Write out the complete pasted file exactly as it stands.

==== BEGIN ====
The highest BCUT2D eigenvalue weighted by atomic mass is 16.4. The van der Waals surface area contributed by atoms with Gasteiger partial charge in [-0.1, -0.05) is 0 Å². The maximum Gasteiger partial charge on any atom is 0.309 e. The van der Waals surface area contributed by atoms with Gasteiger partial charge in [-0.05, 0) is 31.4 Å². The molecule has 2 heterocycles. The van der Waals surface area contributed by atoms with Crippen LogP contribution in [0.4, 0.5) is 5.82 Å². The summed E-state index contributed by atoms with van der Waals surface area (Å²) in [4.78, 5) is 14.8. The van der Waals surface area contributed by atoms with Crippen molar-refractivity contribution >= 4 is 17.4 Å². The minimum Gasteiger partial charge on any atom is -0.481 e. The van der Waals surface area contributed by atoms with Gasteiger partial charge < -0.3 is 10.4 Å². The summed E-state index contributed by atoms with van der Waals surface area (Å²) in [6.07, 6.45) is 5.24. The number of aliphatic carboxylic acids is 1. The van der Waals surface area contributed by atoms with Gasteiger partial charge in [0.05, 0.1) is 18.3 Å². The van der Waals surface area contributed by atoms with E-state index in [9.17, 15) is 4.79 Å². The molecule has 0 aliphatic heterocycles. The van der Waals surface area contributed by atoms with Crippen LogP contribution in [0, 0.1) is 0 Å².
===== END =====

The highest BCUT2D eigenvalue weighted by atomic mass is 16.4. The van der Waals surface area contributed by atoms with Gasteiger partial charge in [-0.1, -0.05) is 0 Å². The maximum Gasteiger partial charge on any atom is 0.309 e. The van der Waals surface area contributed by atoms with Gasteiger partial charge in [-0.05, 0) is 31.4 Å². The molecule has 2 heterocycles. The van der Waals surface area contributed by atoms with Crippen LogP contribution in [0.4, 0.5) is 5.82 Å². The summed E-state index contributed by atoms with van der Waals surface area (Å²) in [4.78, 5) is 14.8. The van der Waals surface area contributed by atoms with Crippen molar-refractivity contribution >= 4 is 17.4 Å². The minimum Gasteiger partial charge on any atom is -0.481 e. The van der Waals surface area contributed by atoms with Gasteiger partial charge < -0.3 is 10.4 Å². The summed E-state index contributed by atoms with van der Waals surface area (Å²) in [6.07, 6.45) is 5.24. The number of aliphatic carboxylic acids is 1. The van der Waals surface area contributed by atoms with Gasteiger partial charge in [0.05, 0.1) is 18.3 Å². The van der Waals surface area contributed by atoms with E-state index in [9.17, 15) is 4.79 Å². The molecule has 0 aliphatic heterocycles. The van der Waals surface area contributed by atoms with Crippen LogP contribution in [0, 0.1) is 0 Å².